On April 9, a larger-than-life bronze statue of Cecil John Rhodes was removed from its perch at the University of Cape Town. Before the statue was hoisted into a truck and taken away, the black university students who had successfully demanded its removal washed it, symbolically, with the blood of their ancestors. “Rhodes Must Fall!” became their rallying cry. Since then, the radical opposition party Economic Freedom Fighters has mounted an ad-hoc campaign defacing other memorials across South Africa.
The British-born Rhodes, who died in 1902, is the father of the modern South African state and its most identifiable symbol of colonial depredation. As an industrialist, he pioneered the diamond and gold industry; as a politician, he codified the system of racial domination that would become known as apartheid. This was the man who said of the British that “we are the first race in the world” and who wrote that if there were a God, “he would like me … to paint as much of the map of Africa British Red as possible.”
South Africa's negotiated settlement between blacks and whites, led by Nelson Mandela, meant that Rhodes and many other colonial- and apartheid-era figures could remain on their plinths. Twenty years later, it is indeed time for this society to reconsider their presence on the South African landscape. But this needs to be done in a way that grapples with South Africa's present problems, too.
In a Sunday newspaper article a few weeks ago, the black UCT scholar Xolela Mangcu wrote that Rhodes' likeness on campus — and the racial insensitivity it symbolized and the anger it provoked — was a sign that peace in South Africa might not last: “My biggest fear is that black people will not take the racist abuse any longer, and we will find ourselves in the racial civil war we averted in 1994.”
This is dramatically overstated. If there is any systemic communal violence to fear in South Africa at the moment, it is that of some black South Africans against Africans from other parts of the continent. In the last several days, at least four people have been killed and many foreign-owned shops looted and burned in a wave of xenophobia against foreign Africans who are perceived to be taking jobs and economic opportunities away from locals.
Some argue that even this xenophobic phenomenon can be ascribed to the fact that liberation has not borne the fruits expected. Certainly it is true that disaffection and unemployment are rampant, that the current political leadership is increasingly inefficient and corrupt, that the inequality gap is growing, that criminal violence is endemic. In this context, the project of reconciliation, which saved South Africa from civil war two decades ago, may seem debased: at best passé and at worst a noble failure.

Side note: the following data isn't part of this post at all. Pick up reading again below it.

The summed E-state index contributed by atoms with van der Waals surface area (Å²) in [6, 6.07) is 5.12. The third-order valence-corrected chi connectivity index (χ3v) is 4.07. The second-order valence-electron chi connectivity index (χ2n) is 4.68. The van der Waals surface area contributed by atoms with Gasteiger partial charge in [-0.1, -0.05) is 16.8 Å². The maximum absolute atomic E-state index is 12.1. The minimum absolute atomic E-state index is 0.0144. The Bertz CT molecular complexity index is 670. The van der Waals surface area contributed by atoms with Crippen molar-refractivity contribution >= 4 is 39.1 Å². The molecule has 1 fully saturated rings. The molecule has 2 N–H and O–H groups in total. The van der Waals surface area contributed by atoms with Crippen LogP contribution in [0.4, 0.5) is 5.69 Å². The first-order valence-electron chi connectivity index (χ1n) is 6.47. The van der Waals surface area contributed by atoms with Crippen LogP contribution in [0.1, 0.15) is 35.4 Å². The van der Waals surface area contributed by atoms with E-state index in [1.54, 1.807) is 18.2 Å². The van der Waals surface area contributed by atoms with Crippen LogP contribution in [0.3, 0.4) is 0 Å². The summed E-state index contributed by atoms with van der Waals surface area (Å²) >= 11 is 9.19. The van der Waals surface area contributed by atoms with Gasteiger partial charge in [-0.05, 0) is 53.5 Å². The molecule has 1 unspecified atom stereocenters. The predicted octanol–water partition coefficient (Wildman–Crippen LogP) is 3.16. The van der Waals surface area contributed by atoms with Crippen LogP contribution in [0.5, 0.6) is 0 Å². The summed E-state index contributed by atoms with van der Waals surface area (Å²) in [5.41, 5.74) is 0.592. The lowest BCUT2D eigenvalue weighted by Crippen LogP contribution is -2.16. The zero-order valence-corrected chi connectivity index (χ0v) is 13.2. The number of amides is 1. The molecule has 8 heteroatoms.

For a white South African of my generation, who grew up under apartheid and experienced the liberation of the post-apartheid era by helping vote the African National Congress into power, this is devastating.
Writing alongside Mangcu in another Sunday article, the former freedom fighter and Constitutional Court judge Albie Sachs suggested, “Instead of extinguishing Rhodes, we should keep him alive on the campus and force him, even if posthumously, to witness surroundings that tell him and the world that he is now living in a constitutional democracy.”
It is a noble sentiment. For that equation to work, however, the constitutional democracy itself needs to work far better than it does at present. And South Africa's best hope in this regard is a robust civil society, led precisely by those university students — South Africa's future leaders — who toppled Rhodes at UCT.
The student movement that has coalesced around this campaign is the first, really, since the end of apartheid two decades ago. “Rhodes Must Fall!” is a peg on which black university students are hanging their grievances with the slow pace of transformation at one of South Africa's most illustrious academic institutions.
Although the student body is now more than 50% black, there are still precious few black faculty members, and the students claim the campus is still unacceptably Eurocentric. The university was founded through a bequest from Rhodes, but he would not have wanted them here — and, they say, they do not yet feel welcome.
Their demand is not just to sit at the table of victory, but to share ownership of it too. This is understandable and legitimate. But if their movement is going to be a force for progress in South Africa, they need — like anti-apartheid student activists such as Steve Biko before them — to turn their energy outward as well, at the society whence they come. There was a stirring example of this last week, when students from Durban, the east coast port city that saw the worst of the xenophobic violence, led a peace march through the city.
Given that South Africa is a constitutional democracy, the students' greatest power is as an electorate. South Africa's third democratically elected president, Jacob Zuma, has been disastrous, mired in corruption allegations and more concerned with protecting himself and his vast family than ruling the country. He too must fall, peacefully and democratically. While he is still alive.
Mark Gevisser's most recent book is Lost and Found in Johannesburg.